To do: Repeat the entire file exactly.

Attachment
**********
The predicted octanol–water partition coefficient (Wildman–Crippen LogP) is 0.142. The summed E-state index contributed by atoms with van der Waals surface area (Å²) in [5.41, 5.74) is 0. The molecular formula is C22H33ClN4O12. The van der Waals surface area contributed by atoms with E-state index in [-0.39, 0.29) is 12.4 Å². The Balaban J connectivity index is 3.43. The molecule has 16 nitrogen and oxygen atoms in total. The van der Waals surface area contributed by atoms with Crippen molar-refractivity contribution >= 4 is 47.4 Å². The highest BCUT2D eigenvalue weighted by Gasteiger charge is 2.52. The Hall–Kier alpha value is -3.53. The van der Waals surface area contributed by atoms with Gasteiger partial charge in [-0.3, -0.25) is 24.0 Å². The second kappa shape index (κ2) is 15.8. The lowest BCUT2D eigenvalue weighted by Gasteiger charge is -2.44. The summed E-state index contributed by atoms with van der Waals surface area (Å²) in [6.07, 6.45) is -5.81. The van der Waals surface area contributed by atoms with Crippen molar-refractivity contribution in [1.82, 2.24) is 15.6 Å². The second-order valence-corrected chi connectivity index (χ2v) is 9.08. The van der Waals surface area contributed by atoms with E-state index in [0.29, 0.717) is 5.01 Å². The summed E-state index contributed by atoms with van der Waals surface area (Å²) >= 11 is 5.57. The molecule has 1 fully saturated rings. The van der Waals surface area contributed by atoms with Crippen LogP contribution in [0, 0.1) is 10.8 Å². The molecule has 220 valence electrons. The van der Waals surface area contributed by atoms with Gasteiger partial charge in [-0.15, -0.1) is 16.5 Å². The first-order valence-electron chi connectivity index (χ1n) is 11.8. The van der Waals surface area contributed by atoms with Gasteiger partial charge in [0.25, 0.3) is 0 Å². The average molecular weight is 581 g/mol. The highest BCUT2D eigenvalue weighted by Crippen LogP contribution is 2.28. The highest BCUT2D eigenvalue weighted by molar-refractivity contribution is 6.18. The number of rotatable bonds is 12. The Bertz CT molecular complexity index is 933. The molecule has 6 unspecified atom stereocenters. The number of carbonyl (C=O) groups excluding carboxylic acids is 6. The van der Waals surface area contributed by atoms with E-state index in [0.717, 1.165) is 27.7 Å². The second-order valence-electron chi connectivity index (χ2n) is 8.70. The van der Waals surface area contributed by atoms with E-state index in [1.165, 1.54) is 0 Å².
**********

The predicted octanol–water partition coefficient (Wildman–Crippen LogP) is 0.142. The summed E-state index contributed by atoms with van der Waals surface area (Å²) in [5.41, 5.74) is 0. The molecular formula is C22H33ClN4O12. The van der Waals surface area contributed by atoms with E-state index in [-0.39, 0.29) is 12.4 Å². The Balaban J connectivity index is 3.43. The molecule has 16 nitrogen and oxygen atoms in total. The van der Waals surface area contributed by atoms with Crippen molar-refractivity contribution >= 4 is 47.4 Å². The highest BCUT2D eigenvalue weighted by Gasteiger charge is 2.52. The Hall–Kier alpha value is -3.53. The van der Waals surface area contributed by atoms with Gasteiger partial charge in [-0.3, -0.25) is 24.0 Å². The second kappa shape index (κ2) is 15.8. The lowest BCUT2D eigenvalue weighted by Gasteiger charge is -2.44. The summed E-state index contributed by atoms with van der Waals surface area (Å²) in [6.07, 6.45) is -5.81. The van der Waals surface area contributed by atoms with Crippen molar-refractivity contribution in [1.82, 2.24) is 15.6 Å². The second-order valence-corrected chi connectivity index (χ2v) is 9.08. The van der Waals surface area contributed by atoms with E-state index in [0.29, 0.717) is 5.01 Å². The summed E-state index contributed by atoms with van der Waals surface area (Å²) >= 11 is 5.57. The molecule has 1 fully saturated rings. The van der Waals surface area contributed by atoms with Crippen LogP contribution in [0, 0.1) is 10.8 Å². The molecule has 220 valence electrons. The van der Waals surface area contributed by atoms with Gasteiger partial charge in [-0.15, -0.1) is 16.5 Å². The first-order valence-electron chi connectivity index (χ1n) is 11.8. The van der Waals surface area contributed by atoms with Gasteiger partial charge in [0.25, 0.3) is 0 Å². The average molecular weight is 581 g/mol. The highest BCUT2D eigenvalue weighted by Crippen LogP contribution is 2.28. The highest BCUT2D eigenvalue weighted by molar-refractivity contribution is 6.18. The number of rotatable bonds is 12. The Bertz CT molecular complexity index is 933. The molecule has 6 unspecified atom stereocenters. The number of carbonyl (C=O) groups excluding carboxylic acids is 6. The van der Waals surface area contributed by atoms with E-state index in [0.717, 1.165) is 27.7 Å². The second-order valence-electron chi connectivity index (χ2n) is 8.70. The van der Waals surface area contributed by atoms with E-state index in [1.165, 1.54) is 0 Å².